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I'm trying to simply track the mouse over my canvas tag, and log how far it is from the center of a circle. The problem is, it's off slightly.

When I'm on the right side of the circle, the mouse has to be about 1 cm inside the circle before I show a distance of r (radius = 200). When I'm on the left side of the circle, I have to be about 1cm outside the circle to register a distance of r. It's like the circle is shifted a tad to the right.

I tried reproducing this with a fiddle, but oddly enough, the fiddle is perfect; it's spot on.

So I guess my question is, what would cause my canvas tag to be shifted about 1cm on my page (but not on the fiddle). Do I need a better DOCTYPE? I reproduce my entire source below. I've tested in both FF and Chrome—same result.


I also tried <!DOCTYPE html> to no avail.

<!DOCTYPE html PUBLIC "-//W3C//DTD XHTML 1.0 Transitional//EN" "http://www.w3.org/TR/xhtml1/DTD/xhtml1-transitional.dtd">

<html xmlns="http://www.w3.org/1999/xhtml">

    <script type="text/javascript" src="https://ajax.googleapis.com/ajax/libs/jquery/1.7.1/jquery.min.js"></script>

    <script type="text/javascript">

        $(function () {

            var context = document.getElementById("myCanvas").getContext("2d");

            context.moveTo(250, 250);
            context.arc(250, 250, 200, 0, Math.PI * 2, false);
            context.fillStyle = 'rgb(255,100,0)';

            $("canvas").mousemove(function (e) {
                var x = e.pageX;
                var y = e.pageY;

                var dist = Math.round(Math.sqrt(Math.pow(x - 250.0, 2) + Math.pow(y - 250.0, 2)));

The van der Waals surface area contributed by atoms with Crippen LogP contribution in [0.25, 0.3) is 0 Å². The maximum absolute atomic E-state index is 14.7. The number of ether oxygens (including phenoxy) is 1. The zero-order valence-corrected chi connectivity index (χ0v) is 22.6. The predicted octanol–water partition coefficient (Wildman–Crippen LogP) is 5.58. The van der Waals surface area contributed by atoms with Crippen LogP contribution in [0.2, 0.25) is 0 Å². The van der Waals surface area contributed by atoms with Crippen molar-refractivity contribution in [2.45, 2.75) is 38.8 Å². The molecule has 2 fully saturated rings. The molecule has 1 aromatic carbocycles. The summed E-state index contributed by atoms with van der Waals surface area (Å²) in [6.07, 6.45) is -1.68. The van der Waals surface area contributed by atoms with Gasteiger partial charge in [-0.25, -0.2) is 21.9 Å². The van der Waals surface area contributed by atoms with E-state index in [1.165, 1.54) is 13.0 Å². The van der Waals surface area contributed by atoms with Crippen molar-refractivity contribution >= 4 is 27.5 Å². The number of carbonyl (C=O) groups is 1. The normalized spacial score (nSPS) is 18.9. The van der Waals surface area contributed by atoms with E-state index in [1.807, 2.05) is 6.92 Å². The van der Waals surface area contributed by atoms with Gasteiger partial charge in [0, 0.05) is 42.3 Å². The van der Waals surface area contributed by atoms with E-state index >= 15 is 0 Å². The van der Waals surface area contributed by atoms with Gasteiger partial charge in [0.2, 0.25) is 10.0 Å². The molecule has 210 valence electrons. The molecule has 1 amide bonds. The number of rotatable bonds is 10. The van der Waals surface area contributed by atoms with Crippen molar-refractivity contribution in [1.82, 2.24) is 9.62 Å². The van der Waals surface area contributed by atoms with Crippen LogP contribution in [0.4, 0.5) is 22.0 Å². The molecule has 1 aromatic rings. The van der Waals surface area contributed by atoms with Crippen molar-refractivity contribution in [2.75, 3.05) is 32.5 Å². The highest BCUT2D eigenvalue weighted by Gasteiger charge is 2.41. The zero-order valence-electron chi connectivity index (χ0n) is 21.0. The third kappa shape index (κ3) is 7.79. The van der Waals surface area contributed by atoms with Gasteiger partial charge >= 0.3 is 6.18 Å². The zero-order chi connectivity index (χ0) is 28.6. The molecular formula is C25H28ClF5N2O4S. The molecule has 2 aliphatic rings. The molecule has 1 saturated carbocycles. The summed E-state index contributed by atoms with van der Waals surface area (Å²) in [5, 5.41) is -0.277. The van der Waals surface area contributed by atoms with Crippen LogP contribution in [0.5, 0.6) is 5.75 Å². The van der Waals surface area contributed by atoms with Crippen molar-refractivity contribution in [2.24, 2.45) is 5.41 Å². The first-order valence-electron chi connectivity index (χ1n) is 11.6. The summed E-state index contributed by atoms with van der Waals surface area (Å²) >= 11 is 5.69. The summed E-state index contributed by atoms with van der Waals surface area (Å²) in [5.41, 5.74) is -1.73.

<canvas id="myCanvas" width="800" height="800">


share|improve this question
It seems adding *{margin:0, padding:0, border:0} solves the problem, however, Im not sure where the extra padding is coming from. –  Jesse Good Jan 12 '12 at 0:30
@Jesse - thanks - I had that same idea while driving home. That's as valid an answer as any, so throw it up so I can upvote it :) –  Adam Rackis Jan 12 '12 at 0:32

1 Answer 1

up vote 1 down vote accepted

Yeah, actually it seems that body{margin:0, padding:0, border:0} does the trick. Also, on a side note, rather than calling all those Math functions the following would be simpler and faster:

var x = e.pageX - 250;
var y = e.pageY - 250;
var dist = Math.round(Math.sqrt(x * x + y * y));

Also, using a css reset kit would probably solve all your problems for all browsers.

I was curious, so I checked the defaults:

var bodyElement = $('body');

// Get the padding
var widthPadding = bodyElement.css('padding-left') + bodyElement.css('padding-right');
var heightPadding = bodyElement.css('padding-top') + bodyElement.css('padding-bottom');
console.log(widthPadding + ", "+ heightPadding);
// Get the margins
var widthMargin = bodyElement.css('margin-left') + bodyElement.css('margin-right');
var heightMargin = bodyElement.css('margin-top') + bodyElement.css('margin-bottom');
console.log(widthMargin + ", "+ heightMargin);
// Get the borders
var widthBorder = bodyElement.css('border-left-width') + bodyElement.css('border-right-width');
var heightBorder = bodyElement.css('border-top-width') + bodyElement.css('border-bottom-width');
console.log(widthBorder + ", "+ heightBorder);

The output was like this on FF 9.0.1 was:

0px0px, 0px0px 
8px8px, 8px8px <-- So obviously you only need to reset the margins to 0
0px0px, 0px0px
share|improve this answer
Works great - thank you. I'll leave this open a bit to see if anyone can provide some more info on where this default padding/margin comes from –  Adam Rackis Jan 12 '12 at 1:10
"Also, using a css reset kit would probably solve all your problems for all browsers." Gosh, what a wonderful world that would be. –  T.J. Crowder Jan 12 '12 at 18:43

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